The panel's evaluation of existing climate records, using these ten principles, shows that only about half of the principles are being followed for some of the variables most useful for climate change detection and attribution. For other records, only one or two principles are being followed adequately. The application of all but one of the principles of climate monitoring needs improvement.
If federal agencies are to serve society's needs for well-informed climate decisions, they should strive to preserve the value of the past climate record and to build improved and more valuable climate records in the future. Although this report focuses on existing observational systems, especially those with long data records, it is important to stress that this represents only a part of the needs for climate data. Programs to develop new records also should be undertaken, and should take advantage of such new technology as geostationary and polar orbiting satellites.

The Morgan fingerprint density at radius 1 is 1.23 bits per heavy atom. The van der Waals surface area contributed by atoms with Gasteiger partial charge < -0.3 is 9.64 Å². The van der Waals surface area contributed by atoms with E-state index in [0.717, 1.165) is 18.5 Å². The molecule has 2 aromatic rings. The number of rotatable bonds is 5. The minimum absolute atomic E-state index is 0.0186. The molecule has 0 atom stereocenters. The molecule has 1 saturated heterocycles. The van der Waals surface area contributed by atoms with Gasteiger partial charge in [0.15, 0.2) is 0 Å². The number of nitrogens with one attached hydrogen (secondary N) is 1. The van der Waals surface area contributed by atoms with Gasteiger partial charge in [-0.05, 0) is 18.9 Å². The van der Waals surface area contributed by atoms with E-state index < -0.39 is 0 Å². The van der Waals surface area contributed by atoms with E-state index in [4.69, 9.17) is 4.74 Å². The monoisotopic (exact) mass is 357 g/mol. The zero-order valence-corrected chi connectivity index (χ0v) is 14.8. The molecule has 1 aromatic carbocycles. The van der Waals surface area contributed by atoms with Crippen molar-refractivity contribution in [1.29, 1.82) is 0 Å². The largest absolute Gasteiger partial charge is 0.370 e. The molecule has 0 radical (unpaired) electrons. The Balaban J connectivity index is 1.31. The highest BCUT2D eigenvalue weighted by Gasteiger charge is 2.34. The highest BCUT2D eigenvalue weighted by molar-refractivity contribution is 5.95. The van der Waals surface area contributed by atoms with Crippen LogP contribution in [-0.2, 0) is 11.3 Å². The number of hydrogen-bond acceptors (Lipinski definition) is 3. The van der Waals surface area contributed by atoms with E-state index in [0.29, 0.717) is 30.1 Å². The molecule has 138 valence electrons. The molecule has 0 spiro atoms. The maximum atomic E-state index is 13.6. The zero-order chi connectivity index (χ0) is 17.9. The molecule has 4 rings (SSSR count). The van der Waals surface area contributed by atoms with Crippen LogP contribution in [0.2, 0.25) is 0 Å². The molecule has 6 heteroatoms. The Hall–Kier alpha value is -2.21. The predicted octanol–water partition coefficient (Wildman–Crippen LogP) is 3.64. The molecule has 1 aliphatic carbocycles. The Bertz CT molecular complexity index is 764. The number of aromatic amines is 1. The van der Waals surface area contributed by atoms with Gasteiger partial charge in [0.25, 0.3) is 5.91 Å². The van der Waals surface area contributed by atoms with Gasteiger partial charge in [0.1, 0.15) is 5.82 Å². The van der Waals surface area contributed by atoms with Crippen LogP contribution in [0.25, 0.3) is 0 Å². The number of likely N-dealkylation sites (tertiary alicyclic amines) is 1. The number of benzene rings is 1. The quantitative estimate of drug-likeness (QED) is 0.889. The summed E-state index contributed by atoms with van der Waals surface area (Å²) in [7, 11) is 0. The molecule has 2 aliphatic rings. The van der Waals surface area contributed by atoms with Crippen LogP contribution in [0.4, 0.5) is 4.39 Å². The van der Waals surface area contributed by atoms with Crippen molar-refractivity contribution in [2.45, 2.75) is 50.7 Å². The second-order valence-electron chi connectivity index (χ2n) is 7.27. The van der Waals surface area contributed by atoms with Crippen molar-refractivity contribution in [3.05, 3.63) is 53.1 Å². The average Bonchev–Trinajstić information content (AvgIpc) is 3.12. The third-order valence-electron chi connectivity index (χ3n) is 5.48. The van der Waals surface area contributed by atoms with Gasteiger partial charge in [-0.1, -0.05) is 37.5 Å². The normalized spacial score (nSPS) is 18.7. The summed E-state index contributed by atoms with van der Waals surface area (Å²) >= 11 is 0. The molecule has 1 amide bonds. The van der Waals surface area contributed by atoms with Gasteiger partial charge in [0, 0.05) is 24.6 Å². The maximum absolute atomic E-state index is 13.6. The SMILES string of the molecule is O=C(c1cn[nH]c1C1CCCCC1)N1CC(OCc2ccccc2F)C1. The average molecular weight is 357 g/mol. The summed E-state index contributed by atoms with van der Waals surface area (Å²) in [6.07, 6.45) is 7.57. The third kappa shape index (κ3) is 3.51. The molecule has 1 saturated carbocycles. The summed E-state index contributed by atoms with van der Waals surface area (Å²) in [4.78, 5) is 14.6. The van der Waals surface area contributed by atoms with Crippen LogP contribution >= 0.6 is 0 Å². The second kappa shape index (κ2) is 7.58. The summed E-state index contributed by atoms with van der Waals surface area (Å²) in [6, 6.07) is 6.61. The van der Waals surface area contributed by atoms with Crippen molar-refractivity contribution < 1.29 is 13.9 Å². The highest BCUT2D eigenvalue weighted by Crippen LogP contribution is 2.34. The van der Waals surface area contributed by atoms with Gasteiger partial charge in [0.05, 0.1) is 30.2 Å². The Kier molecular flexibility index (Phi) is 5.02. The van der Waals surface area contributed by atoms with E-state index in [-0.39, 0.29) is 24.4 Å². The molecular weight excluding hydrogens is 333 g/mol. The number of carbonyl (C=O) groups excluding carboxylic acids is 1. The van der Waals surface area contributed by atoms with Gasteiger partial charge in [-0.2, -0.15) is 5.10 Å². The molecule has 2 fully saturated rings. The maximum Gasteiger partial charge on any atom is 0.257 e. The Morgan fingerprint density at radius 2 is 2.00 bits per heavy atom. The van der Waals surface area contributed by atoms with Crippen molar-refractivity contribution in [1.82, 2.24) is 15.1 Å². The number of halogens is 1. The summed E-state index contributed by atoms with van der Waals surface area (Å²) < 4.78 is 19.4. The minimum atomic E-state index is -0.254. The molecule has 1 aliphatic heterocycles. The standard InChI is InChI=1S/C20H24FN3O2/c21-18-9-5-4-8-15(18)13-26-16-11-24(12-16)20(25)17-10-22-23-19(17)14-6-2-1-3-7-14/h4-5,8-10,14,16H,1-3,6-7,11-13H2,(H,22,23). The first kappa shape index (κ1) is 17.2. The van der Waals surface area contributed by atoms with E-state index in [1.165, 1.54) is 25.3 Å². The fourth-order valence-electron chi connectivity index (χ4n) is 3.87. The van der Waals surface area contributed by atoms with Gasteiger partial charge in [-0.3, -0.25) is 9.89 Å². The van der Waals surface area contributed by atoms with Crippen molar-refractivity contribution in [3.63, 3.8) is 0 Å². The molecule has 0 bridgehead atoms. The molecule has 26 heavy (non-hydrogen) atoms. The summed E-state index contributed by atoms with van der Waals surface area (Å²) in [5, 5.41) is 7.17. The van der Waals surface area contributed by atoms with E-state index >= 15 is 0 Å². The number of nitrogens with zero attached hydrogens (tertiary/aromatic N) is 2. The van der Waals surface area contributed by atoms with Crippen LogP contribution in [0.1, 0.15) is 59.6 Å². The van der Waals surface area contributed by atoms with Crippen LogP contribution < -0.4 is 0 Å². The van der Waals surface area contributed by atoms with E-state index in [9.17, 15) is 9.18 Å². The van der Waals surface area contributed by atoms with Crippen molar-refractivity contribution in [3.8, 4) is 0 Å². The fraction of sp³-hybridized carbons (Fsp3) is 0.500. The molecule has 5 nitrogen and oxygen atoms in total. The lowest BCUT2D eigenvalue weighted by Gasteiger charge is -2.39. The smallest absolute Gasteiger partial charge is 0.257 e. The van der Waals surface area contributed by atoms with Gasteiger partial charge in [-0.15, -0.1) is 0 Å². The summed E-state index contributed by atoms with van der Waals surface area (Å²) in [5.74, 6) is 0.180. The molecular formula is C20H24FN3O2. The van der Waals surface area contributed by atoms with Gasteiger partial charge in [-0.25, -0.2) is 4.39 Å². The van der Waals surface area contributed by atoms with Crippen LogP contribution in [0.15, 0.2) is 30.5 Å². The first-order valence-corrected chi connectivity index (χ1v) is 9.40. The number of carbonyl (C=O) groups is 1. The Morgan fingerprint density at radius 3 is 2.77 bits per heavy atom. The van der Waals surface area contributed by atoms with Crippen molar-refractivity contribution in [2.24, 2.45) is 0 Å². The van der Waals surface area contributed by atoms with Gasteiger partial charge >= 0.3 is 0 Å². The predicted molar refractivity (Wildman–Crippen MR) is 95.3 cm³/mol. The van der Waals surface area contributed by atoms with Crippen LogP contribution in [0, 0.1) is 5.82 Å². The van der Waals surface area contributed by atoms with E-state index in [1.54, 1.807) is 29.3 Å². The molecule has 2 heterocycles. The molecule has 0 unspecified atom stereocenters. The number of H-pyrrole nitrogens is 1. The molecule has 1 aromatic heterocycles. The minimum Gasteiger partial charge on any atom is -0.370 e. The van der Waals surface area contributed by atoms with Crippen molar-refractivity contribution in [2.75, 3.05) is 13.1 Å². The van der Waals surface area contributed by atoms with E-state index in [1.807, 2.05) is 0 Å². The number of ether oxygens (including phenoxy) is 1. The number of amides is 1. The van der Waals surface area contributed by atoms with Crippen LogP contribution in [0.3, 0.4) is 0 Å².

A word of caution, however: for many years, satellite remote sensing has been suggested as the answer to climate monitoring. Indeed, the growing emphasis on operational mesoscale weather observing and forecasting initiatives inevitably will lead to a growing reliance on remote sensing—both surface- and space-based. If, in the process, in situ networks such as the radiosonde are reduced in size or importance, there could be a large negative impact on the ability to assess climate and climate change. The panel recognizes that many of the atmospheric observations in ocean areas can be provided only by global systems such as satellites. At the moment, however, there is only sketchy information on the suitability of remotely sensed data as a source for climate change detection and attribution. Some studies have shown a positive impact of